452 F2d 767 Rafferty v. Commissioner of Internal Revenue
452 F.2d 767
72-1 USTC P 9101
Joseph V. RAFFERTY et al., Petitioners, Appellants,
COMMISSIONER OF INTERNAL REVENUE, Respondent, Appellee.
United States Court of Appeals,
Heard Sept. 14, 1971.
Decided Dec. 6, 1971.
Robert J. McDonough, Boston, Mass., with whom Daniel S. Fischbach and Herrick, Smith, Donald, Farley & Ketchum, Boston, Mass., were on brief, for petitioners, appellants.
David English Carmack, Atty. Tax Div., Dept. of Justice, with whom Johnnie M. Walters, Asst. Atty. Gen., Myer Rothwacks, and Elmer J. Kelsey, Attys. Tax Div., Dept. of Justice, were on brief, for respondent, appellee.
Before ALDRICH, Chief Judge, and McENTEE and COFFIN, Circuit Judges.
McENTEE, Circuit Judge.
Taxpayers, Joseph V. Rafferty and wife, appeal from a decision of the Tax Court, 55 T.C. 491, which held that a distribution to them of all the outstanding stock of a real estate holding corporation did not meet the requirements of Sec. 355 of the Internal Revenue Code of 1954 and therefore was taxable as a dividend. Our opinion requires a construction of Sec. 355 and the regulations thereunder.1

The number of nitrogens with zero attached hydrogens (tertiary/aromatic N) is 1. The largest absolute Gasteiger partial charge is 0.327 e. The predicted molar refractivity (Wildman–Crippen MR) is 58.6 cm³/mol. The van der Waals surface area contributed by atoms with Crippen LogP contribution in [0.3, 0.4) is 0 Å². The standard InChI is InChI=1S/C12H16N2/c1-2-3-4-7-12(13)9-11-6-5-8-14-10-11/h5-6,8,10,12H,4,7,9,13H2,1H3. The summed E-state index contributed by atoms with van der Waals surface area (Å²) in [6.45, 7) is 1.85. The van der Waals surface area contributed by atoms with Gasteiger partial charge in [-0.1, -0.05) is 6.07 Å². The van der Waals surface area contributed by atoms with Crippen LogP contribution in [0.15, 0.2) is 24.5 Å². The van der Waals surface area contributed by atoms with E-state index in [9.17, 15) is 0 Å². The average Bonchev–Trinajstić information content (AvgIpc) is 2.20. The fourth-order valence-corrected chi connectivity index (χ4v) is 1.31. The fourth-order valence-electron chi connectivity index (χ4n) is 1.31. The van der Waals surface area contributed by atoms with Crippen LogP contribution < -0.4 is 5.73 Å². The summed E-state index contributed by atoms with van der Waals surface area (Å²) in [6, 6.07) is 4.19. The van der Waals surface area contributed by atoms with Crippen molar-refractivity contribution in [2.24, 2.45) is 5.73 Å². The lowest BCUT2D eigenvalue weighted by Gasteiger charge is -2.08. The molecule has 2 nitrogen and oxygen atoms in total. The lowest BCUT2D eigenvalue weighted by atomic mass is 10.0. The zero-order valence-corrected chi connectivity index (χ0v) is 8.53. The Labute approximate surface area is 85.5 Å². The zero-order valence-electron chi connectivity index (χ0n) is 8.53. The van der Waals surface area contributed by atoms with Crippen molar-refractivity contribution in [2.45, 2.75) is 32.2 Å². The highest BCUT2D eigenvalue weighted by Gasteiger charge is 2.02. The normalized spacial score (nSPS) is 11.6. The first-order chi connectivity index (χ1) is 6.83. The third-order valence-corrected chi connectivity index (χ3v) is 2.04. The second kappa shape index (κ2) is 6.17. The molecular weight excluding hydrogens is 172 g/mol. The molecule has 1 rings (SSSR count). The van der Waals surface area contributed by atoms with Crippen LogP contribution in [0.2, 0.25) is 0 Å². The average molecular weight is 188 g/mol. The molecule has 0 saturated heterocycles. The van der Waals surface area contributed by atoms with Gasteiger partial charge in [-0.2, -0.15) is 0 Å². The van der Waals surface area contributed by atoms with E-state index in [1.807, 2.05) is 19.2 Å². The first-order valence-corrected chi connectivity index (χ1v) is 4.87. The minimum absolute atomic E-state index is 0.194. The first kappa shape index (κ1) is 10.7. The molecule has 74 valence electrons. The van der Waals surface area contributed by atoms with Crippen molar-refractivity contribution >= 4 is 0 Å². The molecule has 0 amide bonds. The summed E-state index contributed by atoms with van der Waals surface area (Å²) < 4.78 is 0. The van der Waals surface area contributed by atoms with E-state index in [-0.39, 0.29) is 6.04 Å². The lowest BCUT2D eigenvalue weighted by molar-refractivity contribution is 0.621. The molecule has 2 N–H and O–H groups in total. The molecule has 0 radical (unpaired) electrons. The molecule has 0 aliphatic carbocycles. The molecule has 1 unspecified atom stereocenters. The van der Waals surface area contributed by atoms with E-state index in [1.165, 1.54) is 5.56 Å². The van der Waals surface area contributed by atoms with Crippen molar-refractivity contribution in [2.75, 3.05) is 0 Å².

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The facts, some of which have been stipulated, are relatively simple. The taxpayers own all the outstanding shares of Rafferty Brown Steel Co., Inc. (hereinafter RBS), a Massachusetts corporation engaged in the processing and distribution of cold rolled sheet and strip steel in Longmeadow, Massachusetts. In May 1960, at the suggestion of his accountant, Rafferty organized Teragram Realty Co., Inc., also a Massachusetts corporation. In June of that year RBS transferred its Longmeadow real estate to Teragram in exchange for all of the latter's outstanding stock. Thereupon Teragram leased back this real estate to RBS for ten years at an annual rent of $42,000. In 1962 the taxpayers also organized Rafferty Brown Steel Co., Inc., of Connecticut (RBS Conn.), which corporation acquired the assets of Hawkridge Brothers, a general steel products warehouse in Waterbury, Connecticut. Since its inception the taxpayers have owned all of the outstanding stock in RBS Conn. From 1962 to 1965 Hawkridge leased its real estate in Waterbury to RBS Conn. In 1965 Teragram purchased some unimproved real estate in Waterbury and built a plant there.2 In the same year it leased this plant to RBS Conn. for a term of fourteen years. Teragram has continued to own and lease the Waterbury real estate to RBS Conn. and the Longmeadow realty to RBS, which companies have continued up to the present time to operate their businesses at these locations.3